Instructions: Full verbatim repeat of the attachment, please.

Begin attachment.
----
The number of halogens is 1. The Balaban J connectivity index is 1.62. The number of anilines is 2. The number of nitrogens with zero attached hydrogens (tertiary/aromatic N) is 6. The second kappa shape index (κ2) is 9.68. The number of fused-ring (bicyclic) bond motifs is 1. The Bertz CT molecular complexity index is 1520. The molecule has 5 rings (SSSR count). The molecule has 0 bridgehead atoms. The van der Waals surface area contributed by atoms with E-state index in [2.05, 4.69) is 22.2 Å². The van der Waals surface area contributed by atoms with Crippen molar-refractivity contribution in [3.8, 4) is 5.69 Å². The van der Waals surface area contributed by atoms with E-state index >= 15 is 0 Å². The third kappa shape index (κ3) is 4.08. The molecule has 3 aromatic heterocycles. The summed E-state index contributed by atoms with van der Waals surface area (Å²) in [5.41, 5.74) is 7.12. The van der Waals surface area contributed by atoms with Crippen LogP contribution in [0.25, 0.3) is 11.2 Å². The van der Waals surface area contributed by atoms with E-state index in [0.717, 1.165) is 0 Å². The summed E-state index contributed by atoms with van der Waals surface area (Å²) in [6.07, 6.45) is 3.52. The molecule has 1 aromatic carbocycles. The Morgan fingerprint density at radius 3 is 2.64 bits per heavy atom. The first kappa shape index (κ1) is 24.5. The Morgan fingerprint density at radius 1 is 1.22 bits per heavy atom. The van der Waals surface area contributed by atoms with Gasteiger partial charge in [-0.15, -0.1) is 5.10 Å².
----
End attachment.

The number of halogens is 1. The Balaban J connectivity index is 1.62. The number of anilines is 2. The number of nitrogens with zero attached hydrogens (tertiary/aromatic N) is 6. The second kappa shape index (κ2) is 9.68. The number of fused-ring (bicyclic) bond motifs is 1. The Bertz CT molecular complexity index is 1520. The molecule has 5 rings (SSSR count). The molecule has 0 bridgehead atoms. The van der Waals surface area contributed by atoms with E-state index in [2.05, 4.69) is 22.2 Å². The van der Waals surface area contributed by atoms with Crippen molar-refractivity contribution in [3.8, 4) is 5.69 Å². The van der Waals surface area contributed by atoms with E-state index >= 15 is 0 Å². The third kappa shape index (κ3) is 4.08. The molecule has 3 aromatic heterocycles. The summed E-state index contributed by atoms with van der Waals surface area (Å²) in [5.41, 5.74) is 7.12. The van der Waals surface area contributed by atoms with Crippen LogP contribution in [0.25, 0.3) is 11.2 Å². The van der Waals surface area contributed by atoms with E-state index in [0.717, 1.165) is 0 Å². The summed E-state index contributed by atoms with van der Waals surface area (Å²) in [6.07, 6.45) is 3.52. The molecule has 1 aromatic carbocycles. The Morgan fingerprint density at radius 3 is 2.64 bits per heavy atom. The first kappa shape index (κ1) is 24.5. The Morgan fingerprint density at radius 1 is 1.22 bits per heavy atom. The van der Waals surface area contributed by atoms with Gasteiger partial charge in [-0.15, -0.1) is 5.10 Å².